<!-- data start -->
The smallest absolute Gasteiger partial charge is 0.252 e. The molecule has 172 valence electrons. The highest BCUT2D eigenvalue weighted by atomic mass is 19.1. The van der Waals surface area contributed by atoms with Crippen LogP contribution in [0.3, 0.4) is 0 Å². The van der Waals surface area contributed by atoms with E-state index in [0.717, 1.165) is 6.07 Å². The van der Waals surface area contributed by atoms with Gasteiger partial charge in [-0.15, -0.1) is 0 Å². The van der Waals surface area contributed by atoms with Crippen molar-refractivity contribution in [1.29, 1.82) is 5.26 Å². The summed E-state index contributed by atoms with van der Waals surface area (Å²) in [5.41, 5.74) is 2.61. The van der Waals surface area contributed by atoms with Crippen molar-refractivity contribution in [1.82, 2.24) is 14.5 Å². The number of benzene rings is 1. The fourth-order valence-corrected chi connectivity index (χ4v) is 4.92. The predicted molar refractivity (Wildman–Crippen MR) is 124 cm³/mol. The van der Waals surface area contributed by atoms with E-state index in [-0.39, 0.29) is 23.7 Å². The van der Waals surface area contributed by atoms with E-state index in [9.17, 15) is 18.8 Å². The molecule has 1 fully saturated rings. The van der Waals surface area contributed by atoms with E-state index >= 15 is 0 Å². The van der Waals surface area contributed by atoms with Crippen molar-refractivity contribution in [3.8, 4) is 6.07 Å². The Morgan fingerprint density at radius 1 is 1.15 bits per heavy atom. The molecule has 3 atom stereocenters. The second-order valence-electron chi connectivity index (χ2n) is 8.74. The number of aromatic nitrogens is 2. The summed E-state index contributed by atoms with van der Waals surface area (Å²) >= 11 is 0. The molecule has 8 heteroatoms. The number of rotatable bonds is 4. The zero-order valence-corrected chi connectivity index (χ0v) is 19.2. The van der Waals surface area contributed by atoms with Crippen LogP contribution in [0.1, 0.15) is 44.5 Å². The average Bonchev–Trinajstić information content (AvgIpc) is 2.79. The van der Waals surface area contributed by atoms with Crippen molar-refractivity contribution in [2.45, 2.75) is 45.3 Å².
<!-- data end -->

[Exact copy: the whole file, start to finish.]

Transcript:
The smallest absolute Gasteiger partial charge is 0.252 e. The molecule has 172 valence electrons. The highest BCUT2D eigenvalue weighted by atomic mass is 19.1. The van der Waals surface area contributed by atoms with Crippen LogP contribution in [0.3, 0.4) is 0 Å². The van der Waals surface area contributed by atoms with E-state index in [0.717, 1.165) is 6.07 Å². The van der Waals surface area contributed by atoms with Gasteiger partial charge in [-0.15, -0.1) is 0 Å². The van der Waals surface area contributed by atoms with Crippen molar-refractivity contribution in [1.29, 1.82) is 5.26 Å². The summed E-state index contributed by atoms with van der Waals surface area (Å²) in [5.41, 5.74) is 2.61. The van der Waals surface area contributed by atoms with Crippen molar-refractivity contribution in [1.82, 2.24) is 14.5 Å². The number of benzene rings is 1. The fourth-order valence-corrected chi connectivity index (χ4v) is 4.92. The predicted molar refractivity (Wildman–Crippen MR) is 124 cm³/mol. The van der Waals surface area contributed by atoms with E-state index in [-0.39, 0.29) is 23.7 Å². The van der Waals surface area contributed by atoms with E-state index in [9.17, 15) is 18.8 Å². The molecule has 1 fully saturated rings. The van der Waals surface area contributed by atoms with E-state index >= 15 is 0 Å². The van der Waals surface area contributed by atoms with Crippen molar-refractivity contribution in [3.8, 4) is 6.07 Å². The Morgan fingerprint density at radius 1 is 1.15 bits per heavy atom. The molecule has 3 atom stereocenters. The second-order valence-electron chi connectivity index (χ2n) is 8.74. The number of aromatic nitrogens is 2. The summed E-state index contributed by atoms with van der Waals surface area (Å²) >= 11 is 0. The molecule has 8 heteroatoms. The number of rotatable bonds is 4. The zero-order valence-corrected chi connectivity index (χ0v) is 19.2. The van der Waals surface area contributed by atoms with Crippen LogP contribution in [0.1, 0.15) is 44.5 Å². The average Bonchev–Trinajstić information content (AvgIpc) is 2.79. The van der Waals surface area contributed by atoms with Crippen molar-refractivity contribution in [2.45, 2.75) is 45.3 Å².